If you’re new to studio flash photography, you may be a little confused about how everything works. The types, sizes, and shapes of light modifiers, the light’s placement and distance from the subject… There’s a lot to learn, and in this article, we’ll focus on the distance of the flash from your subject. Does it really matter how far you place the light? Spoiler alert: it does. And in this great video from Adorama, Gavin Hoey will give you plenty of examples of how and why the flash distance affects your studio images.
There are plenty of cheap and easily available items that you can add to your shots and raise them to a whole new level. In this video from Adorama, photographer Gavin Hoey takes you to his studio to show you how to get three different portrait looks with a single gold background. He uses a $5 gold emergency blanket, so this is a pretty cheap, yet versatile trick to add some sparkle to your portraits.
Like every genre, portrait photography comes with a set of challenges. It gets even more challenging when you shoot on location. The background and the lighting may not be perfect, but you may also not be doing enough to make the best of them. In this video from Adorama, Gavin Hoey guides you through five steps that will take your portraits from “meh” to “wow!” He shows you what you can do and achieve amazing results with minimal equipment wherever you are.
Light has many properties that we need to learn if we want to control it and improve our photography. One of them is light falloff: the property of light to become less and less bright the further it travels from its source. Most of us know this feature as the Inverse Square Law, and it involves quite a lot of math. Well, at least too much for my taste.
If like me you also don’t really like math, you’ll love this video from Adorama. Photographer Gavin Hoey will show you what light fall off looks like in the real world, and his demonstration is visual rather than mathematical.
It’s the age-old question. If I’m shooting outdoors in bright conditions and I want a shallow depth of field with flash, should I go high speed sync or just stick an ND filter over my lens?
This time, it’s Gavin Hoey’s turn to try to answer the question. In this video, Gavin shoots a series of identical images using both 3 & 5-stop ND filters as well as the Godox AD400Pro strobe to see how the methods compare and what the advantages and disadvantage of each are.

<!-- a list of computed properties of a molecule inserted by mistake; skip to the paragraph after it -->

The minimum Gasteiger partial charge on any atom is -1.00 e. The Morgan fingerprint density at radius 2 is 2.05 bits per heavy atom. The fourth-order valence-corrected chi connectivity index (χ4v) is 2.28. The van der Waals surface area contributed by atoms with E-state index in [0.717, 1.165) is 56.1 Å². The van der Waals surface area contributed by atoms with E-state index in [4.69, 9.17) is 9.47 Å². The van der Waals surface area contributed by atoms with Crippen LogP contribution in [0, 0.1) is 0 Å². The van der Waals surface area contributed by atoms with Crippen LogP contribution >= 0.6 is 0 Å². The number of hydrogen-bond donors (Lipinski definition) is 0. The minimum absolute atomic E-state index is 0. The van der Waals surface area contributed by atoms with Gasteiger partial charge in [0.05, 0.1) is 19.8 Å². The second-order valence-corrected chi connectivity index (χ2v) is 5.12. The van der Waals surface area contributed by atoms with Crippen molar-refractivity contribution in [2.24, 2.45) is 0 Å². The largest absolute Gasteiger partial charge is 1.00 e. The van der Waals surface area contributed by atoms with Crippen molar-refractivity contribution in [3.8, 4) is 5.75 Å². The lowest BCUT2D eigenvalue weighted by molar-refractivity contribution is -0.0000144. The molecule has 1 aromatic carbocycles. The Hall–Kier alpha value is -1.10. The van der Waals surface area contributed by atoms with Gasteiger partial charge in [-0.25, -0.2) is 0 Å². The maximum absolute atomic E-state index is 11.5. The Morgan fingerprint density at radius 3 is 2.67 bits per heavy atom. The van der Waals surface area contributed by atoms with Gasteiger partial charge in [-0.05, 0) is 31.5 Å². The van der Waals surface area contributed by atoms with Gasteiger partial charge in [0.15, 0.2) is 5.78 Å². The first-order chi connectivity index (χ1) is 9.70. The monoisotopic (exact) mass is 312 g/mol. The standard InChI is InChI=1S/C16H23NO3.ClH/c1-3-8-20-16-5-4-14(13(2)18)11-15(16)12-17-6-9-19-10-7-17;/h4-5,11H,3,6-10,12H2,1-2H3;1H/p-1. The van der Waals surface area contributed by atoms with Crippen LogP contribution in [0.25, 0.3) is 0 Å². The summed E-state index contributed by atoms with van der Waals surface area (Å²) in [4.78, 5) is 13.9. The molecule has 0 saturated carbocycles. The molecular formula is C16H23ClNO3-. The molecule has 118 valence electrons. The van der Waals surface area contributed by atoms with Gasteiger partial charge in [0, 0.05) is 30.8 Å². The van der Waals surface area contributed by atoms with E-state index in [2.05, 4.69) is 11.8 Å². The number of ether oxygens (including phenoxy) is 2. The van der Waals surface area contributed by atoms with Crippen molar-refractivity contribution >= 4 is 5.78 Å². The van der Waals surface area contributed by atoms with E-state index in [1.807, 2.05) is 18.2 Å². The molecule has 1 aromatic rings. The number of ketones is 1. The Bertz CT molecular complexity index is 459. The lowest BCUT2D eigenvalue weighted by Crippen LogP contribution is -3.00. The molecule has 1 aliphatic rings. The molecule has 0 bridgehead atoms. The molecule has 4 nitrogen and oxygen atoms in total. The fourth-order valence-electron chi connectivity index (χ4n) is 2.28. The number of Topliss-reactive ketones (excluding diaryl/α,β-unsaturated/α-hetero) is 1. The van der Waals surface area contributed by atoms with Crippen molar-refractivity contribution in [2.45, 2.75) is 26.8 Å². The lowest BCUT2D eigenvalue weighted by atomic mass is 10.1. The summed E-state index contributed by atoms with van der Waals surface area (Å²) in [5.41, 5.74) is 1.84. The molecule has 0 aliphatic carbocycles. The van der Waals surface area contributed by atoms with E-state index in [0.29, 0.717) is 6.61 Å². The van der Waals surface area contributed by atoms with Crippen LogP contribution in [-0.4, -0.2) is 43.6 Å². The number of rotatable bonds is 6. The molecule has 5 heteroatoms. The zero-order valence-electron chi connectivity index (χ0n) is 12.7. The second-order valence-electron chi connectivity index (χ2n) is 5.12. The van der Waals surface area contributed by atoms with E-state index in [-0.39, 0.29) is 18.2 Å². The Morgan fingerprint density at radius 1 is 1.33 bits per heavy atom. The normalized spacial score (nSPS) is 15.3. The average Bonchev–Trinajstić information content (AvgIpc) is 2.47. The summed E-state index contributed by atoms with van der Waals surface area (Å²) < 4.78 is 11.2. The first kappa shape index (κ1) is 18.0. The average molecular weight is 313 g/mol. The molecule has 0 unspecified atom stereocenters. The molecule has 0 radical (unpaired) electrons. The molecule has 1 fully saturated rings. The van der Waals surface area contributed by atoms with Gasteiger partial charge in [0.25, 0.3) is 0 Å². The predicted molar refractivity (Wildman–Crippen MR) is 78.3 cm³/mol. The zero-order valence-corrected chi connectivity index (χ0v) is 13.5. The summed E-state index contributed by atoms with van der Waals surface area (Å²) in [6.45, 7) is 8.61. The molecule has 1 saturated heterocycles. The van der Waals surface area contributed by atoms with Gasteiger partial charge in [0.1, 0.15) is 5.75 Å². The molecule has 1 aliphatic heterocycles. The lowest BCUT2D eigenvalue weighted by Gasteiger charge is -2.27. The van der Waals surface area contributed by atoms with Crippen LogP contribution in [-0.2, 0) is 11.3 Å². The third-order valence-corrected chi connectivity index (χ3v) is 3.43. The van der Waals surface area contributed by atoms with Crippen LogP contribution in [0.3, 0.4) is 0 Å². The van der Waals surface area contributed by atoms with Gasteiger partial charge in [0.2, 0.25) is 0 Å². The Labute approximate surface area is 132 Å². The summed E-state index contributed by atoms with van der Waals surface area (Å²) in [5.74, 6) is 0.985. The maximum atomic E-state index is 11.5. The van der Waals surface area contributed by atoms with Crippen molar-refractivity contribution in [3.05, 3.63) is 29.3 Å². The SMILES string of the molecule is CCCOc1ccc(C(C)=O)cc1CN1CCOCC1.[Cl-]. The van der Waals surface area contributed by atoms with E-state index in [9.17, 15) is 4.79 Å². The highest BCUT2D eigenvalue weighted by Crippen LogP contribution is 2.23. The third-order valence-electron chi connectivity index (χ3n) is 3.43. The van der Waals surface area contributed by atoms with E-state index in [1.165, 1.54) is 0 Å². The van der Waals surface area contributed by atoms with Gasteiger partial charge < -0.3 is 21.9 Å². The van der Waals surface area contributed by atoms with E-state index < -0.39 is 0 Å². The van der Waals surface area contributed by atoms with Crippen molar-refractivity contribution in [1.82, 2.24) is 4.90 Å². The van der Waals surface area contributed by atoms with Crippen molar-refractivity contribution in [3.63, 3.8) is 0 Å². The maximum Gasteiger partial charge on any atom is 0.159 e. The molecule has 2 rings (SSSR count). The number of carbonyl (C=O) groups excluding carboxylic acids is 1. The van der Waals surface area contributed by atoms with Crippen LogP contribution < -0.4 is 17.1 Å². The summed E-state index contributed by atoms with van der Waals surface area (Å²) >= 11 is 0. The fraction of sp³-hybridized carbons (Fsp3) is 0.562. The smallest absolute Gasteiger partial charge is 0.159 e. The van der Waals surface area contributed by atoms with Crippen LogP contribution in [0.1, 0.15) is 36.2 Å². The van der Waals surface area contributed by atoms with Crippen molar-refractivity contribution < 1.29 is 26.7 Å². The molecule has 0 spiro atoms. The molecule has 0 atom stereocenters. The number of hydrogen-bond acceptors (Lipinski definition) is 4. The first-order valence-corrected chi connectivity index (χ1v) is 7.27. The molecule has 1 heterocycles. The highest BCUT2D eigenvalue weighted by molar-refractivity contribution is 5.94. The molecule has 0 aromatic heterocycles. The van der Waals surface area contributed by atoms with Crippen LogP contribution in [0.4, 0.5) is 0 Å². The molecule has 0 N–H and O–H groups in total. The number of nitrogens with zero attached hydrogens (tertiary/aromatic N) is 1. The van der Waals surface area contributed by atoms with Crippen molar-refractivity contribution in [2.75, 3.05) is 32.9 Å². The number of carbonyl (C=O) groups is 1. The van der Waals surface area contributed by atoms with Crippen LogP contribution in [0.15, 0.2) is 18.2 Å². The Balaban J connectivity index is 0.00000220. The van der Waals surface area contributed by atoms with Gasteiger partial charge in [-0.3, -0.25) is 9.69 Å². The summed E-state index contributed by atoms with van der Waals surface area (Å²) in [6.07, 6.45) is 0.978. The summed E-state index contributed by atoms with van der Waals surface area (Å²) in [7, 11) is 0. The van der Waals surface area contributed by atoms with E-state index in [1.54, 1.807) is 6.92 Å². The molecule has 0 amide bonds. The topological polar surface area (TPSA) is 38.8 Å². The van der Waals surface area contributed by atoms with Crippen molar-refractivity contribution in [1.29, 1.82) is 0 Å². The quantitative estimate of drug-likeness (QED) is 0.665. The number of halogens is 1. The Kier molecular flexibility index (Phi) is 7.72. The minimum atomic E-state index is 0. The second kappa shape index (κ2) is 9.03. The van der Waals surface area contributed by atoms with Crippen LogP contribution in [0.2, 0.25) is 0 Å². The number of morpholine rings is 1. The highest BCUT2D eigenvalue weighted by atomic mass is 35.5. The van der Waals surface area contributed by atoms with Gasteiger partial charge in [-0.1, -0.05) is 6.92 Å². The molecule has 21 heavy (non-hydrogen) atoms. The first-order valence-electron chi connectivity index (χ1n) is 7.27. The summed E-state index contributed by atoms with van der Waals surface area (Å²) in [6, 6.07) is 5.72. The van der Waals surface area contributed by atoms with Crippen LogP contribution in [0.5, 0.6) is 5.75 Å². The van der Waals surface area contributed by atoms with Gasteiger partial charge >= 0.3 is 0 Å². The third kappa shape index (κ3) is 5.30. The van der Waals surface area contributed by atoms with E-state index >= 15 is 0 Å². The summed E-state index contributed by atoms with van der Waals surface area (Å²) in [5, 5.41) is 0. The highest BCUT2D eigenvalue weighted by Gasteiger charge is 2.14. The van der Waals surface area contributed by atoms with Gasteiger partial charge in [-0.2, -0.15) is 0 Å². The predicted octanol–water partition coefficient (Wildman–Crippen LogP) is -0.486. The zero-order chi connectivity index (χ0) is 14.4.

Sharpness is one of the things most of us want to get right when taking photos. But alas, there are so many things that can mess up our plans. In this video from Adorama, Gavin Hoey will share seven great tips that will help you overcome the obstacles and get tack sharp portraits every time.
If you don’t own several strobes or simply don’t feel like making complicated lighting setups, you can use just one light and still get professional shots. In fact, you can turn this single light into two, three or even more lights. Well – kind of. It’s pretty simple, but you’ll need some Photoshop magic. In this video from Adorama, Gavin Hoey will show you how.
High speed sync flash is typically associated with shooting outdoors. You’re in the bright light, and you need to take your shutter past your camera’s sync speed in order to overcome the bright outdoors and bring it under control. High speed sync lets you keep using flash beyond these speeds. But there are times when you might want to use them indoors, too.
In this video, Gavin Hoey shows us why we might want to use high speed sync in the studio or other indoor settings and how to use it to get the shots we want.
If there’s one thing in photography that never gets old, it’s light beams. Especially for interiors. You have the sun streaming through a window, lighting up the haze in the atmosphere and you get that nice beam of light that just seems to wrap everything in its warmth. But they’re difficult, if not impossible, to predict. In this video, Gavin Hoey shows us how we can make our own, any time we like, using flash.